# Calculating Slope and Intercept From Multiple Linear Regression

Consider this linear equation:

$$Y \sim \beta_0 + \beta_1X_1 + \beta_2X_2 + \beta_3X_3 + \beta_4(X_2*X_3) + \epsilon$$

where

• $$Y$$ is what I'm trying to explain (it happens to be the evolved growth rate of a species growing and evolving in a community).
• $$B_0$$ is the intercept.
• $$X_1$$ is species richness, modeled as a continuous variable, taking values 1, 2, 3, or 4.
• $$X_2$$ and $$X_3$$ are the presence or absence of species A or species B. These are dummy variables coded either as 0 to indicate absence or 1 to indicate presence of that particular species.
• $$\beta_1$$, $$\beta_2$$, and $$\beta_3$$ are coefficients (or slopes) for $$X_1$$, $$X_2$$, and $$X_3$$.
• $$\beta_4$$ is the coefficient of the interaction term.

Notice that there in no interaction with $$X_1$$ and the other variables. This is because it doesn't make biological sense that this variable interacts with the other variables.

This is what the model looks like in R:

lm(Y ~ species_richness + A_present * B_present, data = .x)

When I run the model with my data, these are the coefficents (along with their P-values) predicted by the model:

B0 <- 0.1619 (P < 0.0001)
B1 <- -0.0112 (P = 0.0159)
B2 <- -0.0133 (P = 0.0924)
B3 <- -0.0224 (P = 0.0034)
B4 <- 0.0841 (P < 0.0001)


My questions are how do I calculate the slopes and intercepts of this model when a species is or is not absent?

Now if I want to calculate the slope and intercept of the model when species B, represented as $$X_3$$ is absent, it seems easy enough. Just plug 0 into the linear equation above and here is what you get:

$$Y ~ \sim \beta_0 + \beta_1X_1 + \beta_2X_2 + 0 + 0 + \epsilon$$

The way I interpret the equation now is that I want to get the slope of the line for a one unit change of species richness, then $$X_1$$, becomes a values of 1. And if I also consider that species A is present, the $$X_2$$ becomes one. Because $$X_1$$ and $$X_2$$ are both $$X$$ variables left in the equation, when you add them up, you get the slope of the line. So, $$slope = \beta_1X_1 + \beta_2X_2$$ The only coefficient left is $$B_0$$, so that's obviously the intercept. When I fit slope and this intercept on the data, it's clear that this is fitting the data where species B is absent. Even though it fits well, please let me know if my logic is correct.

I'm having much more trouble fitting the line when I want to consider that species B is present. In this case, I think I should subsitute a value of 1 for all times when $$X_3$$ is present in the equation. That looks like this:

$$Y \sim \beta_0 + \beta_1X_1 + \beta_2X_2 + \beta_3*1 + \beta_4(X_2*1) + \epsilon$$

If this is true, then does $$slope = \beta_1X_1 + \beta_2X_2 + \beta_4(X_2*1)$$ and $$intercept = \beta_0 + \beta_3$$ ? When I plot this the incercept is definitely off and it's hard to tell if the slope is correct.

Thus, what are the slope and incercept of the model if we consider a one unit change in species richness, which is $$X_1$$, and we consider that species A, $$X_2$$, and species B, $$X_3$$. are both present.

Thank you and let me know if I can clarify anything further.

Before addressing the main problem. Notice that species richness isn't a continuous variable. It's a categorical variable with an ordinal structure, however let's ignore that.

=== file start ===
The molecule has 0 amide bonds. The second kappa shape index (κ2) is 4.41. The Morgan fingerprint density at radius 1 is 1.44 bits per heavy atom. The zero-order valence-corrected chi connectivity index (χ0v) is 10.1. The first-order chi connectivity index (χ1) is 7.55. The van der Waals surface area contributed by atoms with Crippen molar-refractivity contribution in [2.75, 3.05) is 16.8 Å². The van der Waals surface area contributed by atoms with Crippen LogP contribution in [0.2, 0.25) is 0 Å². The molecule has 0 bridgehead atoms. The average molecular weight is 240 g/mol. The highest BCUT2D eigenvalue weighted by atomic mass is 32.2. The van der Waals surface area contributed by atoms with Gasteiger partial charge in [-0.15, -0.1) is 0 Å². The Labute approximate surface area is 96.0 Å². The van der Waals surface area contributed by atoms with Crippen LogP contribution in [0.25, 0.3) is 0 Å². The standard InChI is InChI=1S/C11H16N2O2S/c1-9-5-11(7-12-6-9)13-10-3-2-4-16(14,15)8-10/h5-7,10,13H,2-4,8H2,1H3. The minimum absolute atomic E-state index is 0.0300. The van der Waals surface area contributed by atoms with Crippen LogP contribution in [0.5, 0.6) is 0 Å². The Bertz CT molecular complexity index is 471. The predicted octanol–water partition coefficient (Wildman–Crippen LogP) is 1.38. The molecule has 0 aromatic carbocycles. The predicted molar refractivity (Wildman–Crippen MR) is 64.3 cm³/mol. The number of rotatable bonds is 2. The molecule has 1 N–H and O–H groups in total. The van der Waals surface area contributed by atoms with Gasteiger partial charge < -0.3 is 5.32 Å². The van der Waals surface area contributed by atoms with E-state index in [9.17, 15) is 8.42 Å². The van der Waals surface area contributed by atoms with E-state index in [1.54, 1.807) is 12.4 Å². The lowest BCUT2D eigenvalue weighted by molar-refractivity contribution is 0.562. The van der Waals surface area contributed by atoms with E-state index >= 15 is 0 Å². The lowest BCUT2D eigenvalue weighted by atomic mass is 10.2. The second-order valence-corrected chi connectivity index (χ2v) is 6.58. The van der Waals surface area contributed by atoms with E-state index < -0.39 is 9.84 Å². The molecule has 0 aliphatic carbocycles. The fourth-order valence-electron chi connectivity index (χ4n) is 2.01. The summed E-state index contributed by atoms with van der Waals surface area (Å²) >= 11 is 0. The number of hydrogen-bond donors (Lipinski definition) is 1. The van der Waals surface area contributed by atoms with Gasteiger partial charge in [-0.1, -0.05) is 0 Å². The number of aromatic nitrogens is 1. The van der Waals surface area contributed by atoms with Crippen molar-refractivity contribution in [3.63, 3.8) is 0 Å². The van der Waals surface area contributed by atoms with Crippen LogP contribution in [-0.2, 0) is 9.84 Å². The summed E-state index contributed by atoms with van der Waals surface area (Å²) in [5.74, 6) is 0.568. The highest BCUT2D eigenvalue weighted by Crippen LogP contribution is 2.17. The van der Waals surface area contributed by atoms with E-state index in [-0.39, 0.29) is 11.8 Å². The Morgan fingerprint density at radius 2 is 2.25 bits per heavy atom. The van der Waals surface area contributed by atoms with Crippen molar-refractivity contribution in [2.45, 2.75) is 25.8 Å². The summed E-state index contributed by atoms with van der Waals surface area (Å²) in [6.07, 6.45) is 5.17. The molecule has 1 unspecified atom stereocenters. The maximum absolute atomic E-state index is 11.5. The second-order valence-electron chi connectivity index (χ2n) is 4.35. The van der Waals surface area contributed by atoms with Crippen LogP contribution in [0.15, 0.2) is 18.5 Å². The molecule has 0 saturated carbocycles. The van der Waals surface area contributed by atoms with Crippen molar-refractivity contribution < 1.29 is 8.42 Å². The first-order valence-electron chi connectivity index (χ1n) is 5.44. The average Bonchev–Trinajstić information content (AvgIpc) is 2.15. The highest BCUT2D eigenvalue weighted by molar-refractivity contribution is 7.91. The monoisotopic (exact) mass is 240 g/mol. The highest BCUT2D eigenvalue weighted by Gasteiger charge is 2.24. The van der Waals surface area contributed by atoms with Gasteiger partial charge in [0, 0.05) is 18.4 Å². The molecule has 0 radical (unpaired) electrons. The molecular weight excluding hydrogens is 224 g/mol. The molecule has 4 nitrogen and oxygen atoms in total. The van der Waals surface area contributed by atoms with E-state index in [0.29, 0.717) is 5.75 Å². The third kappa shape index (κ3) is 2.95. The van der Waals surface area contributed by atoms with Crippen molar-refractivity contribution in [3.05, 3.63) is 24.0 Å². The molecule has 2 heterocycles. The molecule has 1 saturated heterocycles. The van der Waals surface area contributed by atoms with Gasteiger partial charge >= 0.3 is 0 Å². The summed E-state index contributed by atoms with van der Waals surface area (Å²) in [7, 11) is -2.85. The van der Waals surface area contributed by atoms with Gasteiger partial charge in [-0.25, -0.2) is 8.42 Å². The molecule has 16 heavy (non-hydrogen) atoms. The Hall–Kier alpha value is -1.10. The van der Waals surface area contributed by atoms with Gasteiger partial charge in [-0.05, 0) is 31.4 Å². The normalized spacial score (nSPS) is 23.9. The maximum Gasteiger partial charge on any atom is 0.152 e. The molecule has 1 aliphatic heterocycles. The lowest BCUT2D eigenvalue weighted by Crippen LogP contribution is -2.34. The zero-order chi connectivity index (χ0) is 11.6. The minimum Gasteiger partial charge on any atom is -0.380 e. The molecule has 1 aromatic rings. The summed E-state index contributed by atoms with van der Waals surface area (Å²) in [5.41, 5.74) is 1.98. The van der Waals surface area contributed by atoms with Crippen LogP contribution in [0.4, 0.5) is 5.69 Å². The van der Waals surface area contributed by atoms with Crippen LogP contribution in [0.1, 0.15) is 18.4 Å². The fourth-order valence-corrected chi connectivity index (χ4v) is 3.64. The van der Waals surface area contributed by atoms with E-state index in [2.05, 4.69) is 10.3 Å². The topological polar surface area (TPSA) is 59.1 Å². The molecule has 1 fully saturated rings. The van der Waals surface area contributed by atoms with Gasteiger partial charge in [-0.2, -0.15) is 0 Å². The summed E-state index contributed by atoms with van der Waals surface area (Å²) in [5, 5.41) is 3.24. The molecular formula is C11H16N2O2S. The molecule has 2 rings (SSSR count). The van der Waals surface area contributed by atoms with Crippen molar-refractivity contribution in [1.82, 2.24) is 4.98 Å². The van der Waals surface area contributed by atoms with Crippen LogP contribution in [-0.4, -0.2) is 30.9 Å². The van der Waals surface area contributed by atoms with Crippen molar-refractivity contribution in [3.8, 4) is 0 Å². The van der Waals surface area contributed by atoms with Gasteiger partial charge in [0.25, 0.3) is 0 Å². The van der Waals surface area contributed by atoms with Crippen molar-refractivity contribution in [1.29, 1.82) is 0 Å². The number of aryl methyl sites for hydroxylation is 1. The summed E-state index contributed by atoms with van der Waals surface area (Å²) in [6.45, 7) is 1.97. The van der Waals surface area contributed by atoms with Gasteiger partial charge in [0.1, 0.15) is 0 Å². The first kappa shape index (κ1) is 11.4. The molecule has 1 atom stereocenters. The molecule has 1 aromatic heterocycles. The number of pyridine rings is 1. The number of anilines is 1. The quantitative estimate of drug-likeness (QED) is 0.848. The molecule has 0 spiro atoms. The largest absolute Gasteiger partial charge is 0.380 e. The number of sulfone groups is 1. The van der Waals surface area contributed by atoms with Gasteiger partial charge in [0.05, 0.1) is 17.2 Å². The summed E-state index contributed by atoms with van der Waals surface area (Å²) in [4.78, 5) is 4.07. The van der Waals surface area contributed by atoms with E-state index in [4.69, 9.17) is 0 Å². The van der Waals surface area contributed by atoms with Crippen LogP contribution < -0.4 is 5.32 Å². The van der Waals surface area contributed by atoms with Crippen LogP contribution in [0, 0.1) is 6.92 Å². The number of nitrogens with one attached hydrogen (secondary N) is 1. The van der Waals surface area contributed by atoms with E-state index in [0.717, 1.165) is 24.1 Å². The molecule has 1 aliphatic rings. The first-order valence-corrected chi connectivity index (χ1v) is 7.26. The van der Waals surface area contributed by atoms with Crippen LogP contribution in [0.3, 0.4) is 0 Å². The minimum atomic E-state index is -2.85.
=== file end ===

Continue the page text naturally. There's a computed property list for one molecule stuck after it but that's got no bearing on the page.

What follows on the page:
As you said $$X_2,X_3,X_4$$ are indicator functions for the presence of species $$A$$, $$B$$ and $$A\cap B$$, thus their impact will $$0$$ or $$\beta_i$$, $$i\in\{2,3,4\}$$. Suppose $$X_2=1, X_3=0$$, notice that your regression will be

$$Y = (\beta_0 +\beta_2) + \beta_1 X_1$$ such that $$\beta_1$$ is the slope of the fitted line. Dummy variables only change the intercept of the line.

You are saying $$X_2=1$$ then you forget to actually replace it in the equation, also you are mixing parameters and variables, slope or angular coefficient is a term that refers to parameters. $$X\beta$$ isn't a coefficient, it's a linear predictor, the linear combination of parameters and covariates.

• Thank you for your reply :) On your first remark, I'm actually not sure how to think about richness. In the experiment it can take values 1, 2, 3, or 4. I put it into the lm() function as a numeric term. Not sure how that would change the outcome of the model.... For your second point. $X_4$ is not an indicator for the presence of species. It is the interaction coefficent when $X_2$ and $X_3$ (or species A and B) interact. There is no species C. Does that make my question clearer? EDIT: I realize I wrote this wrong in the question. I have now edited the question. My apologies. Mar 16 at 13:10
• @CAM_etal That's okay! The main idea remains unchanged, the interaction between dummies will also only affect the intercept of the estimated line. =) Mar 16 at 13:20
• @CAM_etal As for the ordinal thing, I think there's an ordinal factor data type in R, it will create dummies for $X_1$ with the appropriate encoding, as in factor(data, ordered = T) Mar 16 at 13:23
• So if I want to calculate the slope and intercept for the presence of species B, I have to consider that species A is absent (i.e., 0), reducing the equation to what you show? Mar 16 at 13:43
• I checked this as the correct answer. I've upvoted and althought the vote is recorded it cannot be seen because I need a reputation score of at least 15. Thank you very much for your help. Mar 16 at 14:00